By: Carol G. Schley, Clark Hill PLC

            A recent Michigan Court of Appeals case is a reminder to employers that the manner in which they handle an employee’s request for leave could result in unintended consequences, such as extending the statute of limitations for claims under the Family and Medical Leave Act (“FMLA”).

            In Artis v. Department of Corrections, 2017 WL 4015760 (2017), the employee, Michele Artis, worked at a Michigan correctional facility. She began experiencing symptoms of bipolar disorder, and was hospitalized for mental exhaustion and depression on June 28, 2012.  She contacted her supervisor around that date, and claimed she told him she was in the hospital and could not return to work until she received approval from her physician.  Artis did not inform her supervisor how long she would be out of work or in the hospital.  Artis also did not call in to her employer after this initial call.  She also admitted at her deposition that she did not tell her supervisor anything that would lead him to believe she would be absent for more than one day.

            On June 29, 2012, the employer’s human resources officer, unaware of Artis’ call to her supervisor or that Artis was in the hospital, sent Artis a letter stating that she was absent from work without authorization, had failed to report her absences each day in compliance with the employer’s call-in policy, and needed to return to work by July 1, 2012 or else be terminated.  As she failed to return to work by that date, her employment was terminated effective July 1.  The employer later received a fax from the hospital dated July 9, 2012 requesting FMLA leave for Artis and stating she was hospitalized from July 4 to July 9, 2012.

            Artis filed a lawsuit against her employer on July 1, 2015, claiming that it violated its obligation to provide FMLA leave to her, and the fact that she had taken FMLA leave in the past and had informed her supervisor that she was hospitalized triggered a duty for the employer to investigate her claim and realize she was requesting FMLA leave.  She further argued that her claim was not barred by the 2 year statute of limitations because the employer’s violation of the FMLA was “willful,” thus extending the limitations period to 3 years.

            The court acknowledged that FMLA’s statute of limitations is extended to 3 years when an employer’s violation of the act is “willful.”  However, the court found that the circumstances did not rise to the level of willfulness and, therefore, Artis’ FMLA claim was time barred, as she filed her lawsuit after the 2 year statute of limitations had expired.  The court stated that willfulness under the FMLA required more than a showing of “mere negligence,” and instead required a showing that the “employer either knew or showed reckless disregard for the matter of whether its conduct was prohibited” by the FMLA.  The court noted Artis’ admission that she did not inform her employer that she would be out for more than one day as one of the factors negating a finding of willfulness.  Further, the fact that she had previously taken FMLA leave “was insufficient to reasonably put defendants on notice or on constructive notice that her unexplained absence in 2012 was related to FMLA.”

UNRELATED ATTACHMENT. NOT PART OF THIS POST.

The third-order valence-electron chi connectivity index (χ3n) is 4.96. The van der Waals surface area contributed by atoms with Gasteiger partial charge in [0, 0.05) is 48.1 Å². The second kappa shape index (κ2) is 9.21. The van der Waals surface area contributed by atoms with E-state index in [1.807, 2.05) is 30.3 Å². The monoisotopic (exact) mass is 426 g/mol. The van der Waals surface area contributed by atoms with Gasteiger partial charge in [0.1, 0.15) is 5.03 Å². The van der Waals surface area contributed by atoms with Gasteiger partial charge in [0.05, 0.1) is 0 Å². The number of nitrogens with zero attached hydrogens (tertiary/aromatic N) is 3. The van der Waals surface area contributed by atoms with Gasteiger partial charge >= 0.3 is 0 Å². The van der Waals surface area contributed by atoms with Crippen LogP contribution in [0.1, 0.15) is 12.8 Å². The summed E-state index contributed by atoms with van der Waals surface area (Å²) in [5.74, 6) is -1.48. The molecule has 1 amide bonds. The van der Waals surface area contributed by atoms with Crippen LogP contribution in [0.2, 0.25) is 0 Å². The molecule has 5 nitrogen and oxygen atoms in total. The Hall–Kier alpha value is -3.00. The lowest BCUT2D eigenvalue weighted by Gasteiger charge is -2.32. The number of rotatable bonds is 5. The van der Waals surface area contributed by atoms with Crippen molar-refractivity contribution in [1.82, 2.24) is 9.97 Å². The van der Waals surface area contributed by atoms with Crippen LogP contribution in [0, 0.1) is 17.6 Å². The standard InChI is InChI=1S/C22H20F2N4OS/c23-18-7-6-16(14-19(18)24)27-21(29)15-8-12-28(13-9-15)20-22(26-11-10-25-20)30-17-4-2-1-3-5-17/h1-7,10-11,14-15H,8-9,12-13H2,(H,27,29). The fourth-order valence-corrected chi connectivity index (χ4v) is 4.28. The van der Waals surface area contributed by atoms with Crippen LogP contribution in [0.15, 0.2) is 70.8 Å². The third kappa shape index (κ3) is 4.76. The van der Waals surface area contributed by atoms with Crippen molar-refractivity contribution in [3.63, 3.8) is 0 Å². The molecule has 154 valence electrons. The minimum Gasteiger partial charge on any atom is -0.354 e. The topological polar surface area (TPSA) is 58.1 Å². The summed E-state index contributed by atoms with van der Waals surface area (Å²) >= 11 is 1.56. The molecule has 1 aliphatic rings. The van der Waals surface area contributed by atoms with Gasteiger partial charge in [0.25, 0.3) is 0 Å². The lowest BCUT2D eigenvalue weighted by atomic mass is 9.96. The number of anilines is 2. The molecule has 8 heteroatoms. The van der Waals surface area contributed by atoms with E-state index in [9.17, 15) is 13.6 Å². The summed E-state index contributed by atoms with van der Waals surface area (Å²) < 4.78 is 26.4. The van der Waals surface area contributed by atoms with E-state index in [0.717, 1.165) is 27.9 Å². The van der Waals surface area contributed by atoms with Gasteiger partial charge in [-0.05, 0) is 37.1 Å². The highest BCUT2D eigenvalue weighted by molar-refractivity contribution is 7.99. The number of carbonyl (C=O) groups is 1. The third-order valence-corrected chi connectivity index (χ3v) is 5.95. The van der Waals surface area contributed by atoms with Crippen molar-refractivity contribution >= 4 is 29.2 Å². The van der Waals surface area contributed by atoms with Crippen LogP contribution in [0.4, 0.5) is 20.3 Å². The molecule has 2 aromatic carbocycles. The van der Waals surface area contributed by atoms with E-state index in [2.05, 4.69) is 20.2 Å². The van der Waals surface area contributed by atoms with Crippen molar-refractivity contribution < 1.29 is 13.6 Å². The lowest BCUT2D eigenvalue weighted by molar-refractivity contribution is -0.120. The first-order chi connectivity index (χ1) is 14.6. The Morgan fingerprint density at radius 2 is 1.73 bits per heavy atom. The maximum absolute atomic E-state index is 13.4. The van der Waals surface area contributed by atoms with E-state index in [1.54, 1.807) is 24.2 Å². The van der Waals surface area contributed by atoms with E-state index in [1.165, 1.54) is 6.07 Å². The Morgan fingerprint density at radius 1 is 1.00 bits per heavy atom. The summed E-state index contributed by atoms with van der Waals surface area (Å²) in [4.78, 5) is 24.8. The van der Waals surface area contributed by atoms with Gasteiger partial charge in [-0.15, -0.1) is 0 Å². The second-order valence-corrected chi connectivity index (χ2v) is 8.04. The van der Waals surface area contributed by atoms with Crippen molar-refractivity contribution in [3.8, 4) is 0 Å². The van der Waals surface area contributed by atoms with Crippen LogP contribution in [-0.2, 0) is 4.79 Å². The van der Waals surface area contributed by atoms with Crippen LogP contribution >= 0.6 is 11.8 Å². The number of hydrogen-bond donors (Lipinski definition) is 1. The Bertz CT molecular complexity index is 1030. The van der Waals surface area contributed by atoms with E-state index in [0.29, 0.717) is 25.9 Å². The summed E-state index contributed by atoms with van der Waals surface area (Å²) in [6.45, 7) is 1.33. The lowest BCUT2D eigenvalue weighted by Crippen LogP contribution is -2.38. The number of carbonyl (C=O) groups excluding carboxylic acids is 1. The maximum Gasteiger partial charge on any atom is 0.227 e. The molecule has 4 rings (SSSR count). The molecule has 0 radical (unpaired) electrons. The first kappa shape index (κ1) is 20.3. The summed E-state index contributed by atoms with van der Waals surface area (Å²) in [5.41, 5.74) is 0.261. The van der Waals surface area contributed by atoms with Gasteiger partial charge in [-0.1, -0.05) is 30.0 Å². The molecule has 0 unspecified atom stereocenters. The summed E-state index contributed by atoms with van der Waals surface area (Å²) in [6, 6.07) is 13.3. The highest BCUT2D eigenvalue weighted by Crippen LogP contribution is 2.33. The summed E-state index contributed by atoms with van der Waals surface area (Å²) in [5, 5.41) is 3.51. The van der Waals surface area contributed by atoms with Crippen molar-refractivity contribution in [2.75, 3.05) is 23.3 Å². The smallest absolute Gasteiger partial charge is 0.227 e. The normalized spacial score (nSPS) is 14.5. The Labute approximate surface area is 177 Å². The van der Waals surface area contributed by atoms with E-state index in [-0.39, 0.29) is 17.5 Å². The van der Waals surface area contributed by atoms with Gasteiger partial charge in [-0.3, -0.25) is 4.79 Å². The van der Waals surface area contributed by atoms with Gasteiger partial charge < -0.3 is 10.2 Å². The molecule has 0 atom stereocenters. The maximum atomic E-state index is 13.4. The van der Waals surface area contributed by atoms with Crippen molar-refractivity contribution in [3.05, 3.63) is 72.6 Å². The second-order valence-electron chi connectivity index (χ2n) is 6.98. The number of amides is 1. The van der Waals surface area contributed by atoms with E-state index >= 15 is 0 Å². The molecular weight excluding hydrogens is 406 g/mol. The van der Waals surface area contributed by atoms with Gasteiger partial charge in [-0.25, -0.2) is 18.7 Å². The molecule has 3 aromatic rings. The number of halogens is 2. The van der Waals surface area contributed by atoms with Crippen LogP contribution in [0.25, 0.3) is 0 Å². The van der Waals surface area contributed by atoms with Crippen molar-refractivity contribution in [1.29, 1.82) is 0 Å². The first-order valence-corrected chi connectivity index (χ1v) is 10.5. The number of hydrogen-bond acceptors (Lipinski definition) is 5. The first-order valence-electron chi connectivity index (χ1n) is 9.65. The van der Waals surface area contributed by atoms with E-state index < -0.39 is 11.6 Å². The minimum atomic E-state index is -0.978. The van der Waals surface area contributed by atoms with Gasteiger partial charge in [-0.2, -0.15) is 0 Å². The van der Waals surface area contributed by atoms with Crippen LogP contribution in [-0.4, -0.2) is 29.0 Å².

The employer was able to escape liability in this case only due to Artis filing her lawsuit after the 2 year statute of limitations had run, and this court’s finding that she failed to show the employer acted “willfully.”  However, had this issue not been decided in the employer’s favor, it is possible that the court would have held that there was sufficient evidence for Artis to proceed to trial on her FMLA claim.

            The FMLA puts the burden on the employer to make further inquiry when it is unclear whether an employee is seeking FMLA leave.  In this case, the fact that Artis reported she was in the hospital is a circumstance that should have triggered the employer to make further inquiry.   In addition, it would have been wise for the human resources officer to speak to the supervisor, and possibly follow up with Artis as well, prior to issuing the letter stating Artis would be terminated.  This case is also a reminder to employers to act reasonably and thoroughly when faced with issues that may implicate the FMLA, in order to avoid a finding of “willfulness” that would extend the time period in which the employee can sue.

            This case is also unique in that it was decided by a Michigan state court, as most FMLA claims are filed in federal district court.  Had this case been in federal court, the outcome may have been different, as the federal courts for our jurisdiction tend to be more pro-employee with respect to FMLA issues than our state appellate courts.

            Where the FMLA may be at play, it is best for an employer to act with caution and ensure that the decision maker has all of relevant facts before making a substantive employment decision such as termination.  Further, it is helpful to have legal counsel review any proposed action against an employee who may be protected by the FMLA.

Carol G. Schley is a member of the Detroit SHRM Legal Affairs Committee and an attorney at the law firm Clark Hill PLC.  She can be reached at cschley@clarkhill.com or (248)530-6338.

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